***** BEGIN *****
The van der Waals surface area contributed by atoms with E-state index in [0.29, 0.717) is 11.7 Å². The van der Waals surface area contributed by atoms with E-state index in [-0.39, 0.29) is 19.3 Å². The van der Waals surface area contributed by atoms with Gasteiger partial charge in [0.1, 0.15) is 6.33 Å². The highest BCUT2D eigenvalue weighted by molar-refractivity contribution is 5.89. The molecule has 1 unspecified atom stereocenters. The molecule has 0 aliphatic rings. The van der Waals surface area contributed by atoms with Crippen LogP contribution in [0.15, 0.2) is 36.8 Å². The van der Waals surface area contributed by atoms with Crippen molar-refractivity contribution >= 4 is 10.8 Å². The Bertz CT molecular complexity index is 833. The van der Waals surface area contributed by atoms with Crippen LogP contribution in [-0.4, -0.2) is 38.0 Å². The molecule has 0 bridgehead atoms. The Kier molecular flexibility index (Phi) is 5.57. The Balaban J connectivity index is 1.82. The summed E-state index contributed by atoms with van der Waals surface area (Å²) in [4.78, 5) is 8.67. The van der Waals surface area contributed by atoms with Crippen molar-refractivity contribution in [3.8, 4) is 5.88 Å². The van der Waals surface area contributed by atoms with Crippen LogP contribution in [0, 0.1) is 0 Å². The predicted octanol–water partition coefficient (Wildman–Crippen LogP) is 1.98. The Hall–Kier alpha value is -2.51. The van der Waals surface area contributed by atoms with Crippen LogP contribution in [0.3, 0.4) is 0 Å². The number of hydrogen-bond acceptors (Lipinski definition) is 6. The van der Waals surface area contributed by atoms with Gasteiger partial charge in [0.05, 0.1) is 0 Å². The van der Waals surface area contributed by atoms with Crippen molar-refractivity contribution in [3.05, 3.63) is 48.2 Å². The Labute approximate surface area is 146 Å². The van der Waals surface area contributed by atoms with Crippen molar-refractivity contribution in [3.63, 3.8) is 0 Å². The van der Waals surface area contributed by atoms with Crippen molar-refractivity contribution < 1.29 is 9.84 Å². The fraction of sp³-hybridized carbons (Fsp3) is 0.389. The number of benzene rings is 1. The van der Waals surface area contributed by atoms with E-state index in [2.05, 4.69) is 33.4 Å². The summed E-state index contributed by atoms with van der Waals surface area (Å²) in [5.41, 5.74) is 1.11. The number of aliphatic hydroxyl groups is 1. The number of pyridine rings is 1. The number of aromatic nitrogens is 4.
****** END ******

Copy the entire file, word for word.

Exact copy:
The van der Waals surface area contributed by atoms with E-state index in [0.29, 0.717) is 11.7 Å². The van der Waals surface area contributed by atoms with E-state index in [-0.39, 0.29) is 19.3 Å². The van der Waals surface area contributed by atoms with Gasteiger partial charge in [0.1, 0.15) is 6.33 Å². The highest BCUT2D eigenvalue weighted by molar-refractivity contribution is 5.89. The molecule has 1 unspecified atom stereocenters. The molecule has 0 aliphatic rings. The van der Waals surface area contributed by atoms with Crippen LogP contribution in [0.15, 0.2) is 36.8 Å². The van der Waals surface area contributed by atoms with Crippen molar-refractivity contribution >= 4 is 10.8 Å². The Bertz CT molecular complexity index is 833. The van der Waals surface area contributed by atoms with Crippen LogP contribution in [-0.4, -0.2) is 38.0 Å². The molecule has 0 bridgehead atoms. The Kier molecular flexibility index (Phi) is 5.57. The Balaban J connectivity index is 1.82. The summed E-state index contributed by atoms with van der Waals surface area (Å²) in [4.78, 5) is 8.67. The van der Waals surface area contributed by atoms with Crippen molar-refractivity contribution in [3.8, 4) is 5.88 Å². The van der Waals surface area contributed by atoms with Crippen LogP contribution in [0, 0.1) is 0 Å². The predicted octanol–water partition coefficient (Wildman–Crippen LogP) is 1.98. The Hall–Kier alpha value is -2.51. The van der Waals surface area contributed by atoms with Crippen LogP contribution in [0.3, 0.4) is 0 Å². The number of hydrogen-bond acceptors (Lipinski definition) is 6. The van der Waals surface area contributed by atoms with Gasteiger partial charge in [0.05, 0.1) is 0 Å². The van der Waals surface area contributed by atoms with Crippen molar-refractivity contribution in [3.05, 3.63) is 48.2 Å². The Labute approximate surface area is 146 Å². The van der Waals surface area contributed by atoms with Crippen molar-refractivity contribution in [3.63, 3.8) is 0 Å². The van der Waals surface area contributed by atoms with Crippen molar-refractivity contribution < 1.29 is 9.84 Å². The fraction of sp³-hybridized carbons (Fsp3) is 0.389. The number of benzene rings is 1. The van der Waals surface area contributed by atoms with E-state index in [2.05, 4.69) is 33.4 Å². The summed E-state index contributed by atoms with van der Waals surface area (Å²) in [5.41, 5.74) is 1.11. The number of aliphatic hydroxyl groups is 1. The number of pyridine rings is 1. The number of aromatic nitrogens is 4.